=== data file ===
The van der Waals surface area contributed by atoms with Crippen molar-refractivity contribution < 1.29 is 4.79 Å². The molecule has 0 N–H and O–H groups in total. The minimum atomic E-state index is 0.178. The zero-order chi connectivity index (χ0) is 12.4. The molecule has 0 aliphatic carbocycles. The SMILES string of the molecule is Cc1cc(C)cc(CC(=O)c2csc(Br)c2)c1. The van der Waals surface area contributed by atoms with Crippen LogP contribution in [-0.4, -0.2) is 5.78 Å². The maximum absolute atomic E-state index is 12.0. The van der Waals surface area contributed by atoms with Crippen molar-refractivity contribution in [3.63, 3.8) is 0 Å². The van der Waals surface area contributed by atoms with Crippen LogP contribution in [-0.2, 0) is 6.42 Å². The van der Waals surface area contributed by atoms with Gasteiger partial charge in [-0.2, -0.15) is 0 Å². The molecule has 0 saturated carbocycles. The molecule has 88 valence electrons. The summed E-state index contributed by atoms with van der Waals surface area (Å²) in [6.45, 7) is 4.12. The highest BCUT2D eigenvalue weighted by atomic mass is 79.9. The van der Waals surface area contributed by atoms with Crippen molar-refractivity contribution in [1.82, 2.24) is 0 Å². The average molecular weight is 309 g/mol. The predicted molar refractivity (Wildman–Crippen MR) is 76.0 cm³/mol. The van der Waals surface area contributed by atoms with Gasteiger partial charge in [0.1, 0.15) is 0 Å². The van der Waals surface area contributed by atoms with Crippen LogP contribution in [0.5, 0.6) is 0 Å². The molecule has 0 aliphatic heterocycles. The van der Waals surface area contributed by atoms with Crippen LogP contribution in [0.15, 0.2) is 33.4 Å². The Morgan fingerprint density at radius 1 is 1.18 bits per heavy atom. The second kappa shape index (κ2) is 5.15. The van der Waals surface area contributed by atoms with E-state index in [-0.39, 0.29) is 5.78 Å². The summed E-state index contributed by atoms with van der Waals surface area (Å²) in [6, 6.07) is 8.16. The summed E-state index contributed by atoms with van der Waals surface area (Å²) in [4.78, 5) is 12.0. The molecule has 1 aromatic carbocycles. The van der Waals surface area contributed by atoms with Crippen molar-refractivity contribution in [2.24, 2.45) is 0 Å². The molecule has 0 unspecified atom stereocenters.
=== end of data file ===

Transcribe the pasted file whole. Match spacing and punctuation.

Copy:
The van der Waals surface area contributed by atoms with Crippen molar-refractivity contribution < 1.29 is 4.79 Å². The molecule has 0 N–H and O–H groups in total. The minimum atomic E-state index is 0.178. The zero-order chi connectivity index (χ0) is 12.4. The molecule has 0 aliphatic carbocycles. The SMILES string of the molecule is Cc1cc(C)cc(CC(=O)c2csc(Br)c2)c1. The van der Waals surface area contributed by atoms with Crippen LogP contribution in [-0.4, -0.2) is 5.78 Å². The maximum absolute atomic E-state index is 12.0. The van der Waals surface area contributed by atoms with Crippen molar-refractivity contribution in [3.63, 3.8) is 0 Å². The van der Waals surface area contributed by atoms with Crippen LogP contribution in [-0.2, 0) is 6.42 Å². The van der Waals surface area contributed by atoms with Gasteiger partial charge in [-0.2, -0.15) is 0 Å². The molecule has 0 saturated carbocycles. The molecule has 88 valence electrons. The summed E-state index contributed by atoms with van der Waals surface area (Å²) in [6.45, 7) is 4.12. The highest BCUT2D eigenvalue weighted by atomic mass is 79.9. The van der Waals surface area contributed by atoms with Crippen molar-refractivity contribution in [1.82, 2.24) is 0 Å². The average molecular weight is 309 g/mol. The predicted molar refractivity (Wildman–Crippen MR) is 76.0 cm³/mol. The van der Waals surface area contributed by atoms with Gasteiger partial charge in [0.1, 0.15) is 0 Å². The van der Waals surface area contributed by atoms with Crippen LogP contribution in [0.5, 0.6) is 0 Å². The molecule has 0 aliphatic heterocycles. The van der Waals surface area contributed by atoms with Crippen LogP contribution in [0.15, 0.2) is 33.4 Å². The Morgan fingerprint density at radius 1 is 1.18 bits per heavy atom. The second kappa shape index (κ2) is 5.15. The van der Waals surface area contributed by atoms with E-state index in [-0.39, 0.29) is 5.78 Å². The summed E-state index contributed by atoms with van der Waals surface area (Å²) in [6, 6.07) is 8.16. The summed E-state index contributed by atoms with van der Waals surface area (Å²) in [4.78, 5) is 12.0. The molecule has 1 aromatic carbocycles. The van der Waals surface area contributed by atoms with Crippen molar-refractivity contribution in [2.24, 2.45) is 0 Å². The molecule has 0 unspecified atom stereocenters.